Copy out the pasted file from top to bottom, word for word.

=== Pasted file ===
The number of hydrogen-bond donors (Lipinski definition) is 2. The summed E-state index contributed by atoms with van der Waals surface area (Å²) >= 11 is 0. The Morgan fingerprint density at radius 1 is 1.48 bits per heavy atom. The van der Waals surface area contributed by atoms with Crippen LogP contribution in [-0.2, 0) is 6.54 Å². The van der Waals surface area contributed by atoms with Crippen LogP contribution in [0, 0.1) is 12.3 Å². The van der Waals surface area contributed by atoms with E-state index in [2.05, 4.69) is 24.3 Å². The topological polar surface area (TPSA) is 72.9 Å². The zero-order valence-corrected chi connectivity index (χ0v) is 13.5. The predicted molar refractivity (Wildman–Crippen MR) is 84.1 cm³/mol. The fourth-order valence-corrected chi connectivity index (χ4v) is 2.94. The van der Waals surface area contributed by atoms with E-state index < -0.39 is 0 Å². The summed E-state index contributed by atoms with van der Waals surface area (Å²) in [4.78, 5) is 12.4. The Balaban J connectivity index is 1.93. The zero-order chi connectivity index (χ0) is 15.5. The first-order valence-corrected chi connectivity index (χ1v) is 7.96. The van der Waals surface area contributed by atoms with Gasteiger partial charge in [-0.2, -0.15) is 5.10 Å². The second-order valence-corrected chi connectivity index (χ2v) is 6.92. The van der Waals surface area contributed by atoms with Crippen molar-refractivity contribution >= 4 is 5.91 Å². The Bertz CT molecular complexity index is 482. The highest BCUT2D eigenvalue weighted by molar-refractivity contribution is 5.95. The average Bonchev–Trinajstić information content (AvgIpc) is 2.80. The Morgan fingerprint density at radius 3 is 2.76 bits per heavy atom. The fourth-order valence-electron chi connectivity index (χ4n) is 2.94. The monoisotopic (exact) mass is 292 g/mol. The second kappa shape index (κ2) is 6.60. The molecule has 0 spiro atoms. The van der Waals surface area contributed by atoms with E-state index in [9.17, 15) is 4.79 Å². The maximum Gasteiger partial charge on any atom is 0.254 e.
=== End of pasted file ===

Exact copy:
The number of hydrogen-bond donors (Lipinski definition) is 2. The summed E-state index contributed by atoms with van der Waals surface area (Å²) >= 11 is 0. The Morgan fingerprint density at radius 1 is 1.48 bits per heavy atom. The van der Waals surface area contributed by atoms with Crippen LogP contribution in [-0.2, 0) is 6.54 Å². The van der Waals surface area contributed by atoms with Crippen LogP contribution in [0, 0.1) is 12.3 Å². The van der Waals surface area contributed by atoms with E-state index in [2.05, 4.69) is 24.3 Å². The topological polar surface area (TPSA) is 72.9 Å². The zero-order valence-corrected chi connectivity index (χ0v) is 13.5. The predicted molar refractivity (Wildman–Crippen MR) is 84.1 cm³/mol. The fourth-order valence-corrected chi connectivity index (χ4v) is 2.94. The van der Waals surface area contributed by atoms with E-state index < -0.39 is 0 Å². The summed E-state index contributed by atoms with van der Waals surface area (Å²) in [4.78, 5) is 12.4. The Balaban J connectivity index is 1.93. The zero-order chi connectivity index (χ0) is 15.5. The first-order valence-corrected chi connectivity index (χ1v) is 7.96. The van der Waals surface area contributed by atoms with Gasteiger partial charge in [-0.2, -0.15) is 5.10 Å². The second-order valence-corrected chi connectivity index (χ2v) is 6.92. The van der Waals surface area contributed by atoms with Crippen molar-refractivity contribution >= 4 is 5.91 Å². The Bertz CT molecular complexity index is 482. The highest BCUT2D eigenvalue weighted by molar-refractivity contribution is 5.95. The average Bonchev–Trinajstić information content (AvgIpc) is 2.80. The Morgan fingerprint density at radius 3 is 2.76 bits per heavy atom. The fourth-order valence-electron chi connectivity index (χ4n) is 2.94. The monoisotopic (exact) mass is 292 g/mol. The second kappa shape index (κ2) is 6.60. The molecule has 0 spiro atoms. The van der Waals surface area contributed by atoms with E-state index in [9.17, 15) is 4.79 Å². The maximum Gasteiger partial charge on any atom is 0.254 e.